|Publication number||US6232736 B1|
|Application number||US 09/517,694|
|Publication date||May 15, 2001|
|Filing date||Aug 26, 1997|
|Priority date||Oct 10, 1995|
|Publication number||09517694, 517694, US 6232736 B1, US 6232736B1, US-B1-6232736, US6232736 B1, US6232736B1|
|Inventors||George Nicholas Bullen|
|Original Assignee||Northrop Grumman Corporation|
|Export Citation||BiBTeX, EndNote, RefMan|
|Patent Citations (20), Referenced by (15), Classifications (21), Legal Events (4)|
|External Links: USPTO, USPTO Assignment, Espacenet|
This application is a continuation of Ser. No. 08/540,525 filed Oct. 10, 1995, abandoned.
1. Technical Field
The present invention relates to a numerical control (“NC”) system for a five-axis precision positioning and support of a machine tool with respect to a workpiece surface in a work envelope.
2. Background Art
The precision machining of large workpieces requires the use of a wide array of expensive machine tools such as full size models and gauges, templates, fixtures, and drill-sets. These tools have a substantial acquisition and maintenance costs, as well as costs related to their storage, property management, inspection, reinspection, and accountability. In addition, the manufacturing tolerances and repeatability achievable with these tools is limited.
For example in the aerospace industry, large airframe components such as fuselage sections can be precision machined only with the use of very costly full size models and gauges. A typical series of models needed to drill precision holes is shown in FIGS. 1A-1B. As shown in FIG. 1A, the first step in this process is to fabricate a male master model 100 of a fuselage section, which model is made of metal or plaster and has projections 105 of the size and at the locations required for the holes to be drilled in the fuselage section. A female plaster cast 110 is formed over the model 100, which cast has apertures 115 formed over the projections 105. As shown in FIG. 1B, a male cast back 120 is formed from the plaster cast 110, which cast back is also made from plaster. Again, projections 125 are formed by the plaster flowing into the apertures 115 in the cast 110. Finally, a drill bonnet 130 made of a composite material, such as fiberglass or graphite composite, is formed over the cast back 120. The bonnet 130 has apertures 135 of the correct size and at the correct locations where holes are required to be drilled.
The first step in using the bonnet 130 is to fasten a fuselage section into an assembly jig using bracing means, or “details”, and locator pins to provide a reference position for the fuselage. The bonnet 130 is then secured adjacent the fuselage section and aligned with the section using the locator pins. The bonnet 130 then serves as a drilling template through which holes are drilled into the fuselage section.
The cost to fabricate a typical drill bonnet 130 can average $1 million and take from one to 12 weeks. For the F-18 aircraft, 900 bonnets are needed to drill all the fuselage holes. Thus, the total cost for the drill bonnet tool family for the F-18 is approximately $1 billion. Full scale interior models, called master gages, are also required to precisely locate and drill holes in details which are attached to interior structures of the assembly jig. These details are used to locate the bulkheads, frames and ribs of the aircraft. Such master gages can cost between $5-10 million each and the F-18 requires 33 such master gages, for a total master gage tool family cost of approximately $250 million.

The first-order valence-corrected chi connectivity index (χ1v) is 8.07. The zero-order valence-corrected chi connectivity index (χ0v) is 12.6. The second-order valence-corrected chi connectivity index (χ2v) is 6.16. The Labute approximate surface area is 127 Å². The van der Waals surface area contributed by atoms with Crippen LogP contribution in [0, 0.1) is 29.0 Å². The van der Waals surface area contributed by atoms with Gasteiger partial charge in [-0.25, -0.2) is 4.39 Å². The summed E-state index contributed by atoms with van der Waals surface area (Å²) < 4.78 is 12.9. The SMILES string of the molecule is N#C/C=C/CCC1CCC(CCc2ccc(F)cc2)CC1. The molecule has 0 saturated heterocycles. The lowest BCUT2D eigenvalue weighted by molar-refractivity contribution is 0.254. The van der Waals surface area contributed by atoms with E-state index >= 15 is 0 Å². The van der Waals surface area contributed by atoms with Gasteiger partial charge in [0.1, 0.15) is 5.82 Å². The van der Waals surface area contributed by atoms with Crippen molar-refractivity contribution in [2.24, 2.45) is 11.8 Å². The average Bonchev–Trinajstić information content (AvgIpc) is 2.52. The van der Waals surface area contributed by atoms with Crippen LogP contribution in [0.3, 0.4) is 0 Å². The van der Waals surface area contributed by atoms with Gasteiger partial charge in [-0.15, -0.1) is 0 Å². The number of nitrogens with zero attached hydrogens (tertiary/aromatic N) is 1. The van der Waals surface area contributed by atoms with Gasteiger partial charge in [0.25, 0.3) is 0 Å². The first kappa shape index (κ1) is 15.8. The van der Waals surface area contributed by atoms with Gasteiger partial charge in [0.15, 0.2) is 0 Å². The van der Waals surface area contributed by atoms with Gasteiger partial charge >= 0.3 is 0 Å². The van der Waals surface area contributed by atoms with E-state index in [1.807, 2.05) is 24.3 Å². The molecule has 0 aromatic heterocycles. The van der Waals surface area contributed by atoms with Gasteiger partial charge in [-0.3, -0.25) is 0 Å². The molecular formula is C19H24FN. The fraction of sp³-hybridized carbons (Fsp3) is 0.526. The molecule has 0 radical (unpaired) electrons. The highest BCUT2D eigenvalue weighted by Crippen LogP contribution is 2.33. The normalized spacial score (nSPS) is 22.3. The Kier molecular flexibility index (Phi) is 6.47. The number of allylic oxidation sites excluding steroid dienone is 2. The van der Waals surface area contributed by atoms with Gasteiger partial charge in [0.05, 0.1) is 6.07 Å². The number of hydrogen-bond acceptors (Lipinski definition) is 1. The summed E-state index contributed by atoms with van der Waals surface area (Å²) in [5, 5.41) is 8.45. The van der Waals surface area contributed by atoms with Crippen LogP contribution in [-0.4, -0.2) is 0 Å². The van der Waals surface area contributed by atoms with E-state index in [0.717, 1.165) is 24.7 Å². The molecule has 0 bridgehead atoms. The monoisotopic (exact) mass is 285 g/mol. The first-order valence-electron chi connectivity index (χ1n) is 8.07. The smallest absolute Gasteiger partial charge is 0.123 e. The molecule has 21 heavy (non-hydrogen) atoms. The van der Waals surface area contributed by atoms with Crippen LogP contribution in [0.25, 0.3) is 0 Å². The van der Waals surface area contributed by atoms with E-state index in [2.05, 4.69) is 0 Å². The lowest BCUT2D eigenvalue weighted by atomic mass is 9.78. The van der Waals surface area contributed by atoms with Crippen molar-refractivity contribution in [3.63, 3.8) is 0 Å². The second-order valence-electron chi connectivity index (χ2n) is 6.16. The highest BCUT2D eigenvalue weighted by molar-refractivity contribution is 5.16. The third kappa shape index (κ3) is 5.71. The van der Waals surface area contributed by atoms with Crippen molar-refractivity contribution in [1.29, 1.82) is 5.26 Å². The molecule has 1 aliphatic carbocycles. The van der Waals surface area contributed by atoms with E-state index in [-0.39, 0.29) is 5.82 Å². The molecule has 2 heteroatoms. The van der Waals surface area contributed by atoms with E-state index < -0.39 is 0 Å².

One object of the invention is to eliminate the need for these costly tool families and replace them with a machine tool locating system made from standardized parts to reduce cost and fabrication time. Another object of the invention is to improve the accuracy of hole location by eliminating the cumulative tolerance resulting from the use of multiple master models and gages, and related molds.
Another object of the invention is to increase the speed with which an assembly jig can be prepared to machine a new workpiece, or implement engineering changes to an existing workpiece design. Previously, new master models and gages would have to be fabricated for either a new aircraft component or changes to an existing one, requiring from four to 24 weeks to prepare. A positioning system of invention can locate machine tools directly from machine design software, reducing this aircraft change time to one or two days.
The present invention is embodied in an automated system for the positioning and support of a machine tool within a workpiece supporting assembly, comprising a pair of generally parallel, planar longitudinal translation modules affixed to the assembly and having sliding pads and a movement means, a transverse translation module affixed to the longitudinal sliding pads in a generally perpendicular orientation to the longitudinal modules and having sliding pads and a movement means. The system also includes a vertical translation module affixed to the transverse sliding pads in a generally perpendicular orientation to the longitudinal and transverse translation modules and having sliding pads and a movement means, the vertical translation module further comprising a mounting means for the machine tool and a means to rotate the machine tool about a vertical axis and a means to pivot the machine tool about any axis orthogonal to the vertical axis, and a control means.
FIGS. 1A and 1B are perspective views prior art molds used to fabricate a drill positioning bonnet.
FIG. 2 is a perspective view of a positioning system of the invention.
FIG. 3 is a perspective view of a portion of the system of FIG. 2 showing a translation module.
FIG. 4 is a block diagram of a control means for the system of FIG. 2.
FIG. 5 is a perspective view of a portion of a second embodiment of the system of FIG. 2 showing a ballrail and pad assembly.
FIG. 6 is a perspective view of the positioning system of the present invention within a jig assembly.